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Can Community Gardens Weed Out Food Insecurity? 

Local Matters

Published February 7, 2006 at 11:35 p.m.

BURLINGTON -- Hunger in Vermont is spreading, with tens of thousands of the state's residents going without food each day, according to anti-hunger advocates. But a group of master gardeners and other green-thumbed activists is pushing a relatively simple solution to food insecurity: more community gardens. Now, a statewide network aims to help nascent community groups sow the seeds for more locally based, collective growing.

Last weekend at Gardener's Supply, about 100 expert gardeners -- representing 54 communities and 15 nonprofit groups in Vermont -- got an enthusiastic pep talk on the transformative powers gardens can have on the lives of people who grow them. The occasion was the first-ever meeting of the Vermont Community Garden Network, an initiative designed to link community gardeners from around the state.

In a slide show presentation, Gardener's Supply President Jim Feinson outlined some of the past award winners of the national "Garden Crusader Project." For example, in an impoverished neighborhood of Chicago, community activist Michael Howard converted a 3-acre abandoned lot littered with 200 tons of trash into the "Eden Place Nature Center," a locally run garden with fruit trees, vegetables, perennials, a mini wetland and even a small petting zoo for area schoolchildren.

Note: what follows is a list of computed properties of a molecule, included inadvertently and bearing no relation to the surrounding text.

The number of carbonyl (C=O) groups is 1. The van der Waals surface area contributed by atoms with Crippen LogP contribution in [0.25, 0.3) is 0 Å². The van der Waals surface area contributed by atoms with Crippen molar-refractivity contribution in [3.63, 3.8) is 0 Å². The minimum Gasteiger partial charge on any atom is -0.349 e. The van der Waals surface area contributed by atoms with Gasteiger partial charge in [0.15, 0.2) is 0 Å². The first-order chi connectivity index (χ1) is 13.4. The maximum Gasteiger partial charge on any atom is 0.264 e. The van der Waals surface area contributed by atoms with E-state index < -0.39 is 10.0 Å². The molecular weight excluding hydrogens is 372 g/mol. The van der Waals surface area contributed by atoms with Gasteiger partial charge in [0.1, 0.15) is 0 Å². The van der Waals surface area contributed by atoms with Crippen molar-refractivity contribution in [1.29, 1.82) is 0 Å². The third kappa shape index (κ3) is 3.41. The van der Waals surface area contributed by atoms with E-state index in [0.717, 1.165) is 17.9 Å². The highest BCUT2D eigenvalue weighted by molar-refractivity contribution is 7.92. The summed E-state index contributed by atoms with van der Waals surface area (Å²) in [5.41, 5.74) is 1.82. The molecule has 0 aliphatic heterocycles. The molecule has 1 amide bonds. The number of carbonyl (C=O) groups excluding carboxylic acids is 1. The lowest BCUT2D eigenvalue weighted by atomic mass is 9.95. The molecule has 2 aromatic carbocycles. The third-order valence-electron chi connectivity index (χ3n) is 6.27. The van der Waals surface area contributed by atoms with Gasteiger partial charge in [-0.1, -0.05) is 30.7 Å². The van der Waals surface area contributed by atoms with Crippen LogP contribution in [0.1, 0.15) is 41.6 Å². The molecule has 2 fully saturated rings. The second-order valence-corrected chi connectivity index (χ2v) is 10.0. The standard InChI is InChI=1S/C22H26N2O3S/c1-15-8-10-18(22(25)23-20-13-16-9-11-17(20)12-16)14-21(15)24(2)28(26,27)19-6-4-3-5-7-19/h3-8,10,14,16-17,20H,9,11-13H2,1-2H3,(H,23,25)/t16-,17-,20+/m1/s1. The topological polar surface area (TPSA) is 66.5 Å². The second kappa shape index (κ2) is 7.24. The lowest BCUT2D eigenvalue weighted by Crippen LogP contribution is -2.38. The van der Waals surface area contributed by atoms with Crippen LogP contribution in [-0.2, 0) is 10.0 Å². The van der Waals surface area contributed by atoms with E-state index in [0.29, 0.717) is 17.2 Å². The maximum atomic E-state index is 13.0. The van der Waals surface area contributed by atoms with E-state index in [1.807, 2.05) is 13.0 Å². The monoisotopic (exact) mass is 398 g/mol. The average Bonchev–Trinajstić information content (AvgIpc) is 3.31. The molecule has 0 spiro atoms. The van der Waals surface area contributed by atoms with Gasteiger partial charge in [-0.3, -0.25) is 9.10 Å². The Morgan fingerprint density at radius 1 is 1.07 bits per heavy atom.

In West Palm Beach, Florida, 79-year-old Frances Coffield started a community garden on the site of a razed drug house. Since its inception two years ago, the garden has fed more than 300 local residents with organically grown fruit and vegetables, and has become a neighborhood meeting place and playground. Coffield claims the garden gate is never locked; even local drug dealers respect and protect it.

In a poverty-stricken neighborhood of New Orleans, Earl Antwine set up "God's Vineyard" Community Garden. About 30 local youths help him raise chickens, ducks, geese and vegetables, and formed their own business franchise called "Saint Thomas Seven Pepper Hot Sauce." The sauce was supposed to be sold through the Gardener's Supply catalogue, until Hurricane Katrina wiped out the group's entire pepper crop last summer. Antwine is now rebuilding his home with the help of the youths, and plans to replant the gardens later this spring.

"If you ever wonder if what you do really matters," Feinson told his fellow gardeners, "I think these photos show you that it does."

The goal of the Vermont Community Garden Network, says event organizer Jim Flint of the nonprofit Friends of Burlington Gardens, is to swap ideas and share resources so that community gardeners can benefit from each other's experience.

When Burlington residents think of a "community garden," Flint explains, they typically think of the seasonal plots rented by local residents who want a place to raise their own flowers or vegetables. Now in its 35th year, Burlington Community Gardens is a highly organized program that uses eight different sites around the city and is coordinated by the Department of Parks and Recreation.